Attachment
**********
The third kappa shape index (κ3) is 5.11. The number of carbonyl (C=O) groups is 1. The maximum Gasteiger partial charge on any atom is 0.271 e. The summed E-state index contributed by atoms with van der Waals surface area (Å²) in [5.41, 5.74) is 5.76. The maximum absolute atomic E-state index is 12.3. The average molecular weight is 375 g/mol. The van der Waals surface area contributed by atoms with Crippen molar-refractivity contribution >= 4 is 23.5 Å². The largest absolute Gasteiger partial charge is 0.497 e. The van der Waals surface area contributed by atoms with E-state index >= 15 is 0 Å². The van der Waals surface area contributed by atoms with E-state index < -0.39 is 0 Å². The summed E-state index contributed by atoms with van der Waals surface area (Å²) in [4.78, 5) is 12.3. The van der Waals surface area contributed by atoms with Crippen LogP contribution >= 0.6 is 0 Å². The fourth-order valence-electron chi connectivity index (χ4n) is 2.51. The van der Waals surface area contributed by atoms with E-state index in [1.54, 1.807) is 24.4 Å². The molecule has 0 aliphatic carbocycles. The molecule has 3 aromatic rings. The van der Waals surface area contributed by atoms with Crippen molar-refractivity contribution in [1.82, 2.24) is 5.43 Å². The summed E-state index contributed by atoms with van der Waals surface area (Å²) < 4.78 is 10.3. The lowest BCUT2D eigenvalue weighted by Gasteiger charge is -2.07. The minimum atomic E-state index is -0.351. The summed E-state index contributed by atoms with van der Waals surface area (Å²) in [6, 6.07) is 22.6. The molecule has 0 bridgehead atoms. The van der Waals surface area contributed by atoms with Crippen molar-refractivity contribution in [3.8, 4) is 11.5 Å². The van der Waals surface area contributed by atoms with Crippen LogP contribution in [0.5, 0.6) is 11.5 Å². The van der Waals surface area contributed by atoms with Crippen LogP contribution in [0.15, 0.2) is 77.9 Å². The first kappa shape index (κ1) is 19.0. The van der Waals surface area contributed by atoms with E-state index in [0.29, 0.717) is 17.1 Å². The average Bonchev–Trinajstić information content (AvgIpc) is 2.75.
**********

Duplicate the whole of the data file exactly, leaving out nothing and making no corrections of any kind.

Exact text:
The third kappa shape index (κ3) is 5.11. The number of carbonyl (C=O) groups is 1. The maximum Gasteiger partial charge on any atom is 0.271 e. The summed E-state index contributed by atoms with van der Waals surface area (Å²) in [5.41, 5.74) is 5.76. The maximum absolute atomic E-state index is 12.3. The average molecular weight is 375 g/mol. The van der Waals surface area contributed by atoms with Crippen molar-refractivity contribution >= 4 is 23.5 Å². The largest absolute Gasteiger partial charge is 0.497 e. The van der Waals surface area contributed by atoms with E-state index >= 15 is 0 Å². The van der Waals surface area contributed by atoms with E-state index < -0.39 is 0 Å². The summed E-state index contributed by atoms with van der Waals surface area (Å²) in [4.78, 5) is 12.3. The van der Waals surface area contributed by atoms with Crippen LogP contribution >= 0.6 is 0 Å². The fourth-order valence-electron chi connectivity index (χ4n) is 2.51. The van der Waals surface area contributed by atoms with E-state index in [1.54, 1.807) is 24.4 Å². The molecule has 0 aliphatic carbocycles. The molecule has 3 aromatic rings. The van der Waals surface area contributed by atoms with Crippen molar-refractivity contribution in [1.82, 2.24) is 5.43 Å². The summed E-state index contributed by atoms with van der Waals surface area (Å²) < 4.78 is 10.3. The lowest BCUT2D eigenvalue weighted by Gasteiger charge is -2.07. The minimum atomic E-state index is -0.351. The summed E-state index contributed by atoms with van der Waals surface area (Å²) in [6, 6.07) is 22.6. The molecule has 0 bridgehead atoms. The van der Waals surface area contributed by atoms with Crippen molar-refractivity contribution in [3.8, 4) is 11.5 Å². The van der Waals surface area contributed by atoms with Crippen LogP contribution in [0.5, 0.6) is 11.5 Å². The van der Waals surface area contributed by atoms with Crippen LogP contribution in [0.15, 0.2) is 77.9 Å². The first kappa shape index (κ1) is 19.0. The van der Waals surface area contributed by atoms with E-state index in [0.29, 0.717) is 17.1 Å². The average Bonchev–Trinajstić information content (AvgIpc) is 2.75.